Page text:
As Boyne untied his first knot, Anton had already crossed over and reached the second, slipping once again in the process but again managing to hang on to the rigging and pull himself back onto the yard. At this point, the crew on deck noticed that one of the ‘onlookers’ had made his way to the side of the deck and was surreptitiously cutting through a rope. Bennett realised that his was holding the forestay boom in place on Anton’s mast. Were it to come loose, it would crash into the yard with a huge jolt. Louise charged at him, and Jiim let loose a shot at the man’s feet, the crack silencing the voices on the deck. Looking sheepish and pleading innocence, the pirate made no further move.

Anton reached his first outer knot and again untied it with a flourish, and then attempted to cut one of the ropes and swing round the mainmast onto the yard at the other side, in true swashbuckling fashion. He couldn’t quite manage it, but the crowd certainly appreciated the attempt. Boyne, meanwhile, was struggling with his first outer knot, and Anton, spotting this, graciously shouted over to offer him a hand (no offense, Bosun!). Once Boyne had finally got it untied, he realised that he was now a long way behind Anton and ran along the yard to catch up. He lost his footing, and was unable to catch the rigging as he fell, and unceremoniously fell into the harbour waters. With a huge cheer going up from the deck and the sight of many coins changing hands, Anton leisurely completed his task and descended the mainmast to be greeted with applause from his crew and Goldtooth.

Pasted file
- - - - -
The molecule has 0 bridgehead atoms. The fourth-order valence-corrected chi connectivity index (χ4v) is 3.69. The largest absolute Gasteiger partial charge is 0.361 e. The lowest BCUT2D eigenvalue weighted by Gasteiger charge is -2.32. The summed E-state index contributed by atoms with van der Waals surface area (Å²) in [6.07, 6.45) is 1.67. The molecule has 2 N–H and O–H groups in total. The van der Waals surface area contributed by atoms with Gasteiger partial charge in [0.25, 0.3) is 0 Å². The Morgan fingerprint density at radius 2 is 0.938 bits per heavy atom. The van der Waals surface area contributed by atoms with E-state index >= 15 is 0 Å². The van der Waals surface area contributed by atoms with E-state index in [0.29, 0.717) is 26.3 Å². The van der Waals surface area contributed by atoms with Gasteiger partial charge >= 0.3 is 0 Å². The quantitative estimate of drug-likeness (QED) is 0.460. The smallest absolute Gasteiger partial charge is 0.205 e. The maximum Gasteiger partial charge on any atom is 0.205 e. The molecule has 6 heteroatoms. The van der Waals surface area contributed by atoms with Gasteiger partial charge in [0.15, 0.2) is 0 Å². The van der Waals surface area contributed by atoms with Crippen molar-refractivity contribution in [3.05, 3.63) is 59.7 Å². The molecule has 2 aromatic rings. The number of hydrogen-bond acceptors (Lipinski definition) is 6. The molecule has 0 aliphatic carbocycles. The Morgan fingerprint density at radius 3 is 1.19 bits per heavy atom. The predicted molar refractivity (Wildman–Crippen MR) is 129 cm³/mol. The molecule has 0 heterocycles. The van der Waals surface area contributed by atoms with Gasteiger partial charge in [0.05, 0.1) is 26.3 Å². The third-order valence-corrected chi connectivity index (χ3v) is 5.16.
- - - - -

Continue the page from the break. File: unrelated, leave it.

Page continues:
The next test, Goldtooth explained, was to see how lucky the crew was. Real pirates need to have Lady Luck on their side. One of them was to take on Goldtooth in a game of Bastard’s Fool, a popular pirate card game. The stake would be 1000 pieces of eight, and the first to clean out their opponent would be the winner. There was a twist though, in that the winner of each hand would need to drink a flagon of gutburn rum. After some discussion amongst the crew, and coming to the realisation that none of them possessed any particular skill at gambling, Louise would take him on. A table was set up on the deck of the Stingray, and the game began, with the onlookers and the crew crowding round to watch.